|Publication number||US4143242 A|
|Application number||US 05/815,422|
|Publication date||Mar 6, 1979|
|Filing date||Jul 13, 1977|
|Priority date||Jul 14, 1976|
|Publication number||05815422, 815422, US 4143242 A, US 4143242A, US-A-4143242, US4143242 A, US4143242A|
|Original Assignee||Hitachi, Ltd.|
|Export Citation||BiBTeX, EndNote, RefMan|
|Patent Citations (4), Referenced by (17), Classifications (4)|
|External Links: USPTO, USPTO Assignment, Espacenet|
The following references are cited to show the state of the art:
"An Approach to the Implementation of Digital Filters" by L. B. Jackson, J. F. Kaiser and H. S. McDonald, IEEE Trans. AE Vol. AU-16, No. 3, pp. 413 - 421, Sept. 1968
"Development in PCM Communication" by H. Inose and H. Miyagawa, published by Sanpo Co., Ltd. Sept. 15, 1974, pp. 268 - 269.
1. Field of the Invention
The present invention relates to an analog-digital code converter in a digital telephone switching system wherein a wide band communication signal and a narrow band communication signal supplied from a common analog line are analog-digital converted and selectively connected to a time division multiplex speech path switch through a path having a plurality of frequency cut-off characteristics, one of which is selected depending on the type of the communication signal.
2. Description of the Prior Art
Where a time division digital switching system is to be introduced in a subscriber stage of a telephone network, it is necessary to install an analog-digital code converter in the subscriber line. Usually, it suffices to consider a voice frequency signal band up to 3.4 KHz. Taking a most typical PCM telephone switching system as an example, signal band components which are higher than 3.4 KHz are cut-off by a low-pass filter in an analog-digital code converter and the remaining components, i.e., those within the pass band, are sampled at 8 KHz and a predetermined coding rule is applied thereto to convert them to a PCM signal.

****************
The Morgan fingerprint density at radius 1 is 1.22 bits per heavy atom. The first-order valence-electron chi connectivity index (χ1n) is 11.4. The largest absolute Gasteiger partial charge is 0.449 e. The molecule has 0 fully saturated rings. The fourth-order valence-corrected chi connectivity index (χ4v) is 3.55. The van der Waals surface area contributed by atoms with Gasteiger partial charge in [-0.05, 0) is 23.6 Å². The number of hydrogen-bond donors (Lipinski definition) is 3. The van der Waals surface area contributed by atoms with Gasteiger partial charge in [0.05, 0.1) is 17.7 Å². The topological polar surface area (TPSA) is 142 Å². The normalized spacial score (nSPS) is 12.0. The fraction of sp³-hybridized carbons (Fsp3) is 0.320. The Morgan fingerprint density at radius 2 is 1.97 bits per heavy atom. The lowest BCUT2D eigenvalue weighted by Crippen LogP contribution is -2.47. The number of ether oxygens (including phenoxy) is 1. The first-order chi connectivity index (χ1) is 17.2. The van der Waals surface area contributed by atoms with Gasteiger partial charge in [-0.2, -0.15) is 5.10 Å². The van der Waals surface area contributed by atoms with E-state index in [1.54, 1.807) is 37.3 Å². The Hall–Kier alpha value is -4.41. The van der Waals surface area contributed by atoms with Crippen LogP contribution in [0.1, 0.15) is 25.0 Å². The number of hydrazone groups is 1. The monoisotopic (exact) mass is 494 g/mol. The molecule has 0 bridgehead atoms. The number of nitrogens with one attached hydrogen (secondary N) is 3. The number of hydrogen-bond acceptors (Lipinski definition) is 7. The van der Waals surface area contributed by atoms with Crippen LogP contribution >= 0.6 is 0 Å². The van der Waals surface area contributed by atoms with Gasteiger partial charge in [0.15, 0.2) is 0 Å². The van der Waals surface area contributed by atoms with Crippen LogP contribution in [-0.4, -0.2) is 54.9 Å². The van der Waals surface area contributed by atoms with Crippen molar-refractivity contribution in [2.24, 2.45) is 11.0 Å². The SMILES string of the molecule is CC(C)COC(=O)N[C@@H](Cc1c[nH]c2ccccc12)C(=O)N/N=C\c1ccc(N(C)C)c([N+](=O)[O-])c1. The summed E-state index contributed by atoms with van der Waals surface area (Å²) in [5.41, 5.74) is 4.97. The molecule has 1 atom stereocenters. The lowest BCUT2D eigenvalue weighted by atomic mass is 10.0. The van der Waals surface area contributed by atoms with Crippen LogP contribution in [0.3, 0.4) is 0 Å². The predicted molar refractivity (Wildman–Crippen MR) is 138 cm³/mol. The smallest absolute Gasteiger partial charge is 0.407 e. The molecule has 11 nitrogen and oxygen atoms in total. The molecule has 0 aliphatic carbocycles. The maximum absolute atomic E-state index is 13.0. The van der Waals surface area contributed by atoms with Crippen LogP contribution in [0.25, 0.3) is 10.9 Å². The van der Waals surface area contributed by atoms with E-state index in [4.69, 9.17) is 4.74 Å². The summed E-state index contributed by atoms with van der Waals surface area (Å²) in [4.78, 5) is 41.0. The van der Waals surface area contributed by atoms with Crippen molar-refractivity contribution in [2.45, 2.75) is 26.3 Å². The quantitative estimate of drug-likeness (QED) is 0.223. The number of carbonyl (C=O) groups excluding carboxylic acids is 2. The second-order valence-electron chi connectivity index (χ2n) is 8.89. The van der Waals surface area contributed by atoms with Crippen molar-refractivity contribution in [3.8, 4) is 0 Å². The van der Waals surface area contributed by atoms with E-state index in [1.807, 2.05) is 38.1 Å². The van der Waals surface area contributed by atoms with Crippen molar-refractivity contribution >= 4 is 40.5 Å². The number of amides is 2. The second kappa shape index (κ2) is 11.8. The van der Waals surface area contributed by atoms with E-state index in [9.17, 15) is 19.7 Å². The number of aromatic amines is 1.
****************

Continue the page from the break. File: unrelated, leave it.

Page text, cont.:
In such a primitive analog-digital code converter, however, a sampling rate is low and hence a higher rate is desired. One of the biggest problems is the necessity of providing a 3.4 KHz cut-off characteristic filter for each analog per line unit. This is very expensive.
In an approach to overcome the above problem, in a known analog-digital code converter employing a delta modulation PCM system which has been recently recognized to be advantageous with the development of digital integrated circuit technology and large scale integrated circuit technology, broadening of the band width is attained by increasing the sampling rate for modulation and demodulation in the analog per line unit (e.g., to 32 KHz instead of 8 KHz used in the prior system). This approach intends to attain economy by allowing a rough cut-off characteristic for the low pass filter used in the analog per line unit. In a common unit in which digital multiplexing and demultiplexing are performed, the high speed sampling digital code (32 KHz PCM) is passed through a digital filter to effect rate-conversion to produce a low speed sampling digital code (8 KHz PCM), which in turn, is communicated to a time division digital switch to perform time slot exchange. Accordingly, in spite of the fact that the analog per line unit of the analog-digital converter handles the high speed code (i.e., wide band signal), only the 8 KHz PCM (narrow band) is handled as the interface to the time division switch. As a result, the signal pass band is limited within 3.4 KHz. Although this does not raise a problem in ordinary voice switching, it does not allow wide band communication service such as broadcasting service which requires a signal pass band of up to 7 - 8 KHz. In other words, since the prior art analog-digital converter has been designed in circuit configuration so as to be most economic for the ordinary speech exchange, it cannot pass the signal band of above 3.4 KHz and lacks the expandability to additional services.
It is an object of the present invention to provide an analog-digital code converter which can product ordinary 8 KHz PCM code as well as high speed sampling PCM code in the order of 32 KHz so that it can pass a signal band up to at least 7 to 8 KHz for a particular communication such as broadcasting service.